By day, Arvind Venkatraman works as a software engineer in India’s tech hub Chennai. But in his spare time, he is an international art detective whose efforts have helped bring back some of his country’s most valuable antiquities.
Venkatraman is part of a group of art enthusiasts known as the India Pride Project (IPP) who are using Facebook and other social media to identify religious artefacts stolen from temples around the country and secure their return.
Art theft is big business all over India. But the richest pickings are in Venkatraman’s home state of Tamil Nadu, where centuries-old religious artefacts with huge potential sale values in the West lie largely unprotected in out-of-the-way rural temples.
Two years ago, the IPP claimed a significant victory when the National Gallery of Australia returned a $5 million bronze statue of the Hindu god Shiva that had been stolen from a Tamil Nadu temple.
At first Venkatraman says the gallery, which is now suing the Manhattan dealership that sold it the statue, was reluctant to entertain the idea that its purchase was stolen.
So the IPP organised a social media campaign using images comparing the stolen idol with the one on display at the museum.
“Initially typically there is a denial,” he told media in Chennai.
“Whether it’s Australia, Europe, Singapore or the US, initially there will be resistance from the museum curators… because they’ve spent a lot of money and they wouldn’t want to let go of an object.”
The idol is among those allegedly trafficked by Subhash Kapoor, a former Manhattan art dealer who was the subject of a massive US federal investigation known as Operation Hidden Idol.
Kapoor was arrested in Germany in 2012 and is now on trial in India, accused of conspiring in the theft, trafficking and sale of religious idols. He denies all charges.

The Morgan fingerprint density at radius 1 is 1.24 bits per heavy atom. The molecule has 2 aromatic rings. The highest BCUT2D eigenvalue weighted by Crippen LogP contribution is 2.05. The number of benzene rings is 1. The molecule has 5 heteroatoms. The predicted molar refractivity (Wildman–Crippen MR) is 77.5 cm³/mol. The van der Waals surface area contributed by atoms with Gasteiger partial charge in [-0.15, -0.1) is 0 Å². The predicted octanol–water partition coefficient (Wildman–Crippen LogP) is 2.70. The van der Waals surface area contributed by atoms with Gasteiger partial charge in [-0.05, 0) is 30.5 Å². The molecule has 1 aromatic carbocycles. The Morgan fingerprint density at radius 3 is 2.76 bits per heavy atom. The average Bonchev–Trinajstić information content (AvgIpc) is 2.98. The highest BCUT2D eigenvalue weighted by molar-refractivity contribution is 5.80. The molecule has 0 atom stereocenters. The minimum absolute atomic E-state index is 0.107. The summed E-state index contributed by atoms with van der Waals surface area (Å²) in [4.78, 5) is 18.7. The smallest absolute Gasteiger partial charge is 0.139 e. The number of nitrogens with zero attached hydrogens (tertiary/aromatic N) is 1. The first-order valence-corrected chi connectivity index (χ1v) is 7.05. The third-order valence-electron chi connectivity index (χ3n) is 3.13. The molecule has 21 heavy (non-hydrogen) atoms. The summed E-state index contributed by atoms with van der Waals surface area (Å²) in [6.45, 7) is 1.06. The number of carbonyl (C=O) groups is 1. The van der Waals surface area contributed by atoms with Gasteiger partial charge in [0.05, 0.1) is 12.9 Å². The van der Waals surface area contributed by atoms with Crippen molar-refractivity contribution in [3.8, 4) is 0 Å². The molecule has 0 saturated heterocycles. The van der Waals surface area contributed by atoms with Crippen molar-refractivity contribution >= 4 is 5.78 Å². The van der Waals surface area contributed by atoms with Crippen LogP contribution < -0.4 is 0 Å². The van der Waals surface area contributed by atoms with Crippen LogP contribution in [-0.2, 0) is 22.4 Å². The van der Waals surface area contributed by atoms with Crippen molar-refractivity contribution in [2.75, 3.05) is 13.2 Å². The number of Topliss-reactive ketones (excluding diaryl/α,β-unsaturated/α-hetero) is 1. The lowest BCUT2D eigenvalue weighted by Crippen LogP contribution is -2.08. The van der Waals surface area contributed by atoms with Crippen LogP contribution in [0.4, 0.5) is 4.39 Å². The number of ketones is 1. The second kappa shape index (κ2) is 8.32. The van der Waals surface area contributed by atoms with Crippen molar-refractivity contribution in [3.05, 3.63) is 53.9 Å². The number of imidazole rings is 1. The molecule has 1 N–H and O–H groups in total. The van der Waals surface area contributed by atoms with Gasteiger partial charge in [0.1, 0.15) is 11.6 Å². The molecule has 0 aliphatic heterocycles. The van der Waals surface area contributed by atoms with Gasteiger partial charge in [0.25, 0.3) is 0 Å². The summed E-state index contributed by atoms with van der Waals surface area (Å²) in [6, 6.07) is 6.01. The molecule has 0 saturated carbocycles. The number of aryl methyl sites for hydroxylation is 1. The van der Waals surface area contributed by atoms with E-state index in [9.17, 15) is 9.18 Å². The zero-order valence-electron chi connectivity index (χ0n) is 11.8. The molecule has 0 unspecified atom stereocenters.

Many of the antiquities he dealt in dated back to the 11th and 12th centuries, when the Chola dynasty presided over a flourishing of Hindu art in Tamil Nadu.
“This operation went on for many years,” said Prateep V Philip, who heads Tamil Nadu’s Idol Wing — India’s only police team dedicated to tackling art theft. “He (Kapoor) was himself not on the scene, but he was the mastermind.”
Philip said Kapoor won over the international art world by donating millions of dollars’ worth of pieces to museums in the United States.
He ran his own freight company in India, allegedly concealing priceless antiques among modern replicas.
“Whenever a theft took place in the past, sometimes people were not even aware,” said Philip, describing the thousands of small shrines that dot the state as “easy prey”.
“It would be a derelict temple only visited at certain times of the year. So when a theft took place it was discovered long after.”
This means much of India’s stolen sacred art is never even registered as missing, allowing it to be bought and sold on the international market.
Donna Yates, who lectures in antiquities trafficking at the University of Glasgow, said she was “absolutely flabbergasted” when it emerged the Australian gallery’s statue was stolen.
“If you’d asked me in 2011 (before Kapoor’s arrest) whether this kind of thing was still possible, I’d have said no. I believed the due diligence of museums had vastly improved,” she said in a phone interview.
Since the arrest, Washington has returned hundreds of artefacts recovered under Operation Hidden Idol to India.
But idols are still disappearing. This year, Philip’s team arrested an art dealer in Chennai after recovering hundreds of metal and stone statues of Hindu gods from a warehouse.
Yates believes the grassroots work of the IPP in documenting cases of theft and bringing them to public attention is crucial — and unmatched anywhere in the world.
“The amount that they’ve been able to do with zero resources is amazing. It has happened nowhere else,” she said.
The volunteers, who are all passionate about Indian art, go through old catalogues from auction houses, using any blemishes or imperfections to match lots with idols stolen from temples.
Founded by two Singapore-based art enthusiasts, it now includes activists from all over the world. The work is unpaid, but Venkatraman says it is all worth it when an idol is returned to the temple it belongs in.
“When finally the idol is restituted, the temple comes alive,” he said. “It’s a kind of cycle… Once that cycle is complete it’s like saying, ok, the puzzle is finally solved.”